Developers familiar with Amazon Web Services (AWS) may already have experience with this method of authentication, as it is the primary method used by AWS.  In fact, Veracode began providing users the ability to use HMAC authentication when utilizing our suite of integration products and Java/C# SDKs in early 2016.

What Is HMAC Authentication?

With Hash-based Message Authentication Code (HMAC), the server and the client share a public ID and a private Secret Key (for more information on obtaining an ID and Secret Key with Veracode, please see our help center).  Unlike a password with basic authentication, the Secret Key is known by the server and client, but is never transmitted.  Rather than sending the Secret Key in the request, it is instead used in combination with a hash function to generate a unique HMAC signature, which is then combined with the public ID, a nonce, and additional information.  The server ultimately receives the request and generates its own HMAC and compares the two – if equal, the request is executed (this process is referred to as the “secret handshake”).  Thus, the Secret Key is used in confirming authenticity and integrity of a request, but never transmitted in that request.  For more information about HMAC, please visit this link.

How Does HMAC Authentication Affect Me?

HMAC provides significant security improvements when making API calls to Veracode.  While more secure than basic authentication, additional steps are required to perform API calls using HMAC.  Veracode does minimize and streamline the HMAC calculation to make this process simple and easy for users. In fact, there are several examples of HMAC authentication code or sample libraries available for your reference in the Veracode Help Center and on our Github page:

If you are looking to use curl or a similar command line tool to execute Veracode API calls, we recommend using HTTPie with the Veracode Python Authentication Library.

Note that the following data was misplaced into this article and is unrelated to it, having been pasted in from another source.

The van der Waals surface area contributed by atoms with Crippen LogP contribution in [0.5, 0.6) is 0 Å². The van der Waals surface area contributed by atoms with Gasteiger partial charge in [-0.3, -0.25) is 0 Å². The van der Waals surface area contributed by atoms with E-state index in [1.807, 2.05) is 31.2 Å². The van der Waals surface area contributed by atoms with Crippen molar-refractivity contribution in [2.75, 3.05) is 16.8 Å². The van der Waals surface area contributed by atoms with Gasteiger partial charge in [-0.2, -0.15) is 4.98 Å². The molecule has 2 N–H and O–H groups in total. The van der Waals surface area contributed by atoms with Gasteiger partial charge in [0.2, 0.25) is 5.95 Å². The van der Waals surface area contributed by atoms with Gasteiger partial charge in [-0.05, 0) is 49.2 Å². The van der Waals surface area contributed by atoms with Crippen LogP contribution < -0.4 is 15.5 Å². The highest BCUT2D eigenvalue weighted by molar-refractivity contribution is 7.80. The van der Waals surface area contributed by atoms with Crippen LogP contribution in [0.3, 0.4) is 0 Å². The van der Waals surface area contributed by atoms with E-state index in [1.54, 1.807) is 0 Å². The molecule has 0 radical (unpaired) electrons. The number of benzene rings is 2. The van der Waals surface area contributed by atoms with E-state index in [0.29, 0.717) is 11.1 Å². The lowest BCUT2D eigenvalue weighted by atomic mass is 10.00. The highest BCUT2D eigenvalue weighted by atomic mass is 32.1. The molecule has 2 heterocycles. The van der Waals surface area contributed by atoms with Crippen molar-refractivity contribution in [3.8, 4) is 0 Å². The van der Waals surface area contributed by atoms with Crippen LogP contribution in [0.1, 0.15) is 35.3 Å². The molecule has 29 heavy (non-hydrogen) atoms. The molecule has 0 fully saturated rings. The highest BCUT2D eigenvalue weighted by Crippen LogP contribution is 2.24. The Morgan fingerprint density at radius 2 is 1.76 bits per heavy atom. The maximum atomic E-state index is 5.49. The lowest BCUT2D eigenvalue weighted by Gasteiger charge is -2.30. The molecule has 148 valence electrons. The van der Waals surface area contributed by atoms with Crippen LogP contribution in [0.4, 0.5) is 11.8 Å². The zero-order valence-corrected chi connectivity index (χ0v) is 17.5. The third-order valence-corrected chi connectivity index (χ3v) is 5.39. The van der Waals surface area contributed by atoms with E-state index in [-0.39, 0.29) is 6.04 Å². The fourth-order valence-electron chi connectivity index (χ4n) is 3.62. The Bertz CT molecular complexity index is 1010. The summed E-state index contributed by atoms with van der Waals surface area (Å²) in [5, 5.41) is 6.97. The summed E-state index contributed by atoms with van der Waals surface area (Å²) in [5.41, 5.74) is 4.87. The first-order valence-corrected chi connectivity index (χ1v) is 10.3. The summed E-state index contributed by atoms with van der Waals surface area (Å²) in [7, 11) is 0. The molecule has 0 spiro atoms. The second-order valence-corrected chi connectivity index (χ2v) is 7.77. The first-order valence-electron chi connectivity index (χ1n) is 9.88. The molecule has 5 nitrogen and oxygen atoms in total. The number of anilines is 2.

If you have any questions about implementing HMAC and Veracode ID and Key, please post in the Veracode Community Integrations Group  - if you haven’t yet, you are welcome to join the community

APT41: A Dual Espionage and Cyber Crime Operation

Today, FireEye Intelligence is releasing a comprehensive report detailing APT41, a prolific Chinese cyber threat group that carries out state-sponsored espionage activity in parallel with financially motivated operations. APT41 is unique among tracked China-based actors in that it leverages non-public malware typically reserved for espionage campaigns in what appears to be activity for personal gain. Explicit financially-motivated targeting is unusual among Chinese state-sponsored threat groups, and evidence suggests APT41 has conducted simultaneous cyber crime and cyber espionage operations from 2014 onward.

The full published report covers historical and ongoing activity attributed to APT41, the evolution of the group’s tactics, techniques, and procedures (TTPs), information on the individual actors, an overview of their malware toolset, and how these identifiers overlap with other known Chinese espionage operators. APT41 partially coincides with public reporting on groups including BARIUM (Microsoft) and Winnti (Kaspersky, ESET, Clearsky).

Who Does APT41 Target?

Like other Chinese espionage operators, APT41 espionage targeting has generally aligned with China's Five-Year economic development plans. The group has established and maintained strategic access to organizations in the healthcare, high-tech, and telecommunications sectors. APT41 operations against higher education, travel services, and news/media firms provide some indication that the group also tracks individuals and conducts surveillance. For example, the group has repeatedly targeted call record information at telecom companies. In another instance, APT41 targeted a hotel’s reservation systems ahead of Chinese officials staying there, suggesting the group was tasked to reconnoiter the facility for security reasons.

The group’s financially motivated activity has primarily focused on the video game industry, where APT41 has manipulated virtual currencies and even attempted to deploy ransomware. The group is adept at moving laterally within targeted networks, including pivoting between Windows and Linux systems, until it can access game production environments. From there, the group steals source code as well as digital certificates which are then used to sign malware. More importantly, APT41 is known to use its access to production environments to inject malicious code into legitimate files which are later distributed to victim organizations. These supply chain compromise tactics have also been characteristic of APT41’s best known and most recent espionage campaigns.